A recent BPM survey by IT researchers, the Aberdeen Group says the top reasons business are driving BPM activity are the need to reduce operating costs and to improve cash flow. However, the top barrier to adoption was the lack of knowledge about BPM. According to Gartner, among the competencies required for successful BPM initiatives include process skills, tools and process assets, and transformation skills.
To learn more about BPM, go to the Web site of the Business Process Management Initiative (BPMI.org), which promotes the standardization of common business processes; and the BPMinstitute.org, which describes itself as a peer-to-peer exchange for business process management professionals.
7. WEB DEVELOPMENT:
If you are — or you know friends who are — addicted to the FarmVille game on Facebook you’ll know the power of Web development. In just a few short months, FarmVille’s popularity has spread across the globe as Facebook fans tend to their farms and purchase virtual goods. The game, including others by FarmVille developer Zynga, has netted the start-up more than 200 million monthly unique users for its online apps. One financial analyst reckons Zynga could be valued at $1 billion if it were to go IPO in mid-2010.
8. DATABASE MANAGEMENT:
Databases are the hearts of key business systems that drive payroll, manufacturing, sales, transaction processing, and more. Programmers must be able to build programs that quickly and efficiently interface with the database management system (DBMS), while database administrators “must be able to bring the full power of database features to bear on business problems”, writes Oracle- and IBM-certified DBA Howard Fosdick in his whitepaper Database Skills Availability: Critical to Your Selection of Database. “DBA expertise can be the Achilles’ heel of database projects – many IT projects have failed due to the inability to secure DBA talent or successfully address DBA issues,” he adds.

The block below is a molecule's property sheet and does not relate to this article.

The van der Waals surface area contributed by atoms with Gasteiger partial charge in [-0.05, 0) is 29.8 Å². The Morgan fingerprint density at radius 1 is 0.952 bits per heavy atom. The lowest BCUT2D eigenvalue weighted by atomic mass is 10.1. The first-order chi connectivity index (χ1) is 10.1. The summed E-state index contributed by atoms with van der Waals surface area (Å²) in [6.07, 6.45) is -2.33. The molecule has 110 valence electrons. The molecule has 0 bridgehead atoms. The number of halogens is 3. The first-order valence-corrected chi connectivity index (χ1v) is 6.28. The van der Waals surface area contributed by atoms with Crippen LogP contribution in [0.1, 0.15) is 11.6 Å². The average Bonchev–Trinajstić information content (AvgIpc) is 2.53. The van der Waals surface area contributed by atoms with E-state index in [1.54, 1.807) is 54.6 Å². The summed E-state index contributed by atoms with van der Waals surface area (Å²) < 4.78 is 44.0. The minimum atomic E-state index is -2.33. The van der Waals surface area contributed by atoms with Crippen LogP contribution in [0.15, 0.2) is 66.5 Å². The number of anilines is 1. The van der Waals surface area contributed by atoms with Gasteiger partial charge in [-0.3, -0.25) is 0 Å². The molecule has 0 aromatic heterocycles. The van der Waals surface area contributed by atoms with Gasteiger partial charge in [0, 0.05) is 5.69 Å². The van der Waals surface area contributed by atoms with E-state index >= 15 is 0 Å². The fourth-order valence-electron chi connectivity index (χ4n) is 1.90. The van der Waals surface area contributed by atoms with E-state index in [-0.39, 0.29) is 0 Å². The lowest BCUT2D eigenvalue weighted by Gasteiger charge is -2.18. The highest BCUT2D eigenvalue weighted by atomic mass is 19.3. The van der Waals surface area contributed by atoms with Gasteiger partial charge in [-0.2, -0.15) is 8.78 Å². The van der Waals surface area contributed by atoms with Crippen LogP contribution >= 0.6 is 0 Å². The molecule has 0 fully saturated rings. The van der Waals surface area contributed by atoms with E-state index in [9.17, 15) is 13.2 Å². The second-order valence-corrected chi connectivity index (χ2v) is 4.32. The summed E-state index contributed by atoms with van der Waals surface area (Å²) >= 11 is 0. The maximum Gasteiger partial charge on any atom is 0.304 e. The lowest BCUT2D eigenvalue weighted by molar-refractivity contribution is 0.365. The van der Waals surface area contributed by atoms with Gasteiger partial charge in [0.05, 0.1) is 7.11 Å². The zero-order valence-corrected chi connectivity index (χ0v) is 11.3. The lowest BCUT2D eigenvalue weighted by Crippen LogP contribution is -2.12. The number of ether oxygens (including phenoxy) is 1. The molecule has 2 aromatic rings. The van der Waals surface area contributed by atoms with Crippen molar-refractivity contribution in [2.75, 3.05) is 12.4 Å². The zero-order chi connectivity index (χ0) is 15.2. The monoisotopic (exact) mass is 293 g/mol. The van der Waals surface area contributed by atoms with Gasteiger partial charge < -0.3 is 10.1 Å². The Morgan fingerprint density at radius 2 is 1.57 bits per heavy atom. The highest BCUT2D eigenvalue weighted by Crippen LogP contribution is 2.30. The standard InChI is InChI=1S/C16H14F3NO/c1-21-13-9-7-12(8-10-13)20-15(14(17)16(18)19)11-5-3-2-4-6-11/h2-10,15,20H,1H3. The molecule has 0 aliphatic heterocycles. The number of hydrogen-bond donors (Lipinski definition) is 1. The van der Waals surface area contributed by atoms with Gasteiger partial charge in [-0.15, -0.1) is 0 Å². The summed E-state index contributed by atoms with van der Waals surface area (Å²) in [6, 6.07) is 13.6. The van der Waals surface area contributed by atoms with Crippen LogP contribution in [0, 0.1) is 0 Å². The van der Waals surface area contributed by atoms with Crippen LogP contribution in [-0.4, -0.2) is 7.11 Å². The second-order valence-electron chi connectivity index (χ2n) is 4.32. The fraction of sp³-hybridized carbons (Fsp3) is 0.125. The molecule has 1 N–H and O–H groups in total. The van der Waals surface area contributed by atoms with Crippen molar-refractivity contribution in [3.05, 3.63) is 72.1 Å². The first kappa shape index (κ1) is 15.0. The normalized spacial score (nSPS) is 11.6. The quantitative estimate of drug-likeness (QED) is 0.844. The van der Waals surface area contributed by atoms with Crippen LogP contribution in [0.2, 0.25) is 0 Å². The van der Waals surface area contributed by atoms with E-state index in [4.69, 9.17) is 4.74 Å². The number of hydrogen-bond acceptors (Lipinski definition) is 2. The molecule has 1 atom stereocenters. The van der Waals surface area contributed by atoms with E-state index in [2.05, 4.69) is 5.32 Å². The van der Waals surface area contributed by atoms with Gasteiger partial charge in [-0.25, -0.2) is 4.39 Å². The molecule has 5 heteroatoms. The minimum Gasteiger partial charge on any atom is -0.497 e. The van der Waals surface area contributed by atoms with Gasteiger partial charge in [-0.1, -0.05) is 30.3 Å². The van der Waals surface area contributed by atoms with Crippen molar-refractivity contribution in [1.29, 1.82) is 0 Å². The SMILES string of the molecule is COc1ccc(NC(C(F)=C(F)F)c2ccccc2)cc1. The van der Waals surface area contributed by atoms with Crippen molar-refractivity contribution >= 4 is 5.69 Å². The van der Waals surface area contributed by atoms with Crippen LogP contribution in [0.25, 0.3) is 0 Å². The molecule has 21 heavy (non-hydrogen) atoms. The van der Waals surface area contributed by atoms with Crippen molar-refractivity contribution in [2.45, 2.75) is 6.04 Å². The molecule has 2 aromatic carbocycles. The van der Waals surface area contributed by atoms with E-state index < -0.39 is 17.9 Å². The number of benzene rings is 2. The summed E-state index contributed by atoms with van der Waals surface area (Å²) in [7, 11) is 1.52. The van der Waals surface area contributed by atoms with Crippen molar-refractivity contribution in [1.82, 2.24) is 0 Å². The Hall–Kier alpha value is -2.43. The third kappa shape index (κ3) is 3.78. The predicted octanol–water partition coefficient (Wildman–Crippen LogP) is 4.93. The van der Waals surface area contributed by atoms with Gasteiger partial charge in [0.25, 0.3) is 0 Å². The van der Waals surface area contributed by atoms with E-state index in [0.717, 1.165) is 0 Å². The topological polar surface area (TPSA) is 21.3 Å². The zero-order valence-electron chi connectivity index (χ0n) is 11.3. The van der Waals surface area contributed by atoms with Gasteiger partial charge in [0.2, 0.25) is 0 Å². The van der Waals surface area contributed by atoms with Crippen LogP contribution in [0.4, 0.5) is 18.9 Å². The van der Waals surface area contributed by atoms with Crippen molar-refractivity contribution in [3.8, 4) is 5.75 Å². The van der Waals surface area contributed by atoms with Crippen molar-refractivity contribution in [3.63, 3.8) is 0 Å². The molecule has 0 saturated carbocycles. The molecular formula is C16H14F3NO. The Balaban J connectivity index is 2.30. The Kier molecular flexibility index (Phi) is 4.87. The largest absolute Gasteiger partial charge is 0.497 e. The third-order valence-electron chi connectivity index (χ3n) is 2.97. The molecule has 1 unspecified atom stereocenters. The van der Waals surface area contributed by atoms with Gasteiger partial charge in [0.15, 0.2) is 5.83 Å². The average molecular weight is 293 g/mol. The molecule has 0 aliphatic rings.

The major database vendors are Oracle, IBM and Sybase. Oracle runs three main certification programs for database professionals. Oracle Certified Associate is the first rung of the Oracle certification ladder. Next is the flagship Oracle Certified Professional (OCP) credential, which certifies an individual’s ability to manage, develop, or implement enterprise-wide databases and other software. Oracle Certified Master (OCM) is Oracle most advanced accreditation. IBM offers a dizzying array of certifications surrounding its DB2 product series. The main credentials are IBM Certified Database Associate, Database Administrator, Application Developer, and Advanced Database Administrator. Sybase has two sets of certifications for its Adaptive Server Enterprise product: ASE Administrator Associate and ASE Administrator Professional; and ASE Developer Associate and ASE Developer Professional.
9. WINDOWS ADMINISTRATION:
As previously mentioned, Microsoft shops are expected in 2010 to upgrade to Windows Server 2008 R2 and the Windows 7 client, and perhaps install Exchange Server 2010 and SharePoint 2010 as well. Windows administration skills is going to be key for many enterprises implementing and maintaining existing and upgraded systems.
Microsoft Windows Server 2008 certifications at the MCTS level cover configurations for Active Directory, networking, and applications. Certifications available for the MCITP level are Server 2008 Server Administration, Enterprise Administration. In a November blog posting in Microsoft’s Born to Learn blog, the company wrote that the first of its Windows Server 2008 virtualization exams would be entering beta soon. The exams will cover server virtualization, desktop virtualization, and virtualization administration. Windows 7 pros can certify as MCTS: Windows 7 – Configuration, and MCITP: Enterprise Desktop Administrator 7.
10. DESKTOP SUPPORT:
Our recent article “Top Certifications in Demand Today” listed desktop support as a hot skill. In Global Knowledge’s 2010 salary survey, it was named as the 10th most sought-after skill this year. In the June article, we quoted Robert Half Technology Executive Director Dave Willmer as saying that businesses will need desktop support personnel to support new workers as organizations begin hiring as the economy improves. The introduction of Microsoft Windows 7 is also expected to generate additional interest.
Microsoft currently provides the MCITP: Consumer Support Technician, and MCITP: Enterprise Support Technician certifications, but they are based on Windows Vista. Microsoft, in its Born to Learn blog, in November said that it is working on a MCITP: Windows 7, Enterprise Desktop Support Technican certification. Prospective candidates are advised to prepare for 680: Win 7, Configuring and 685: Win 7, EDST.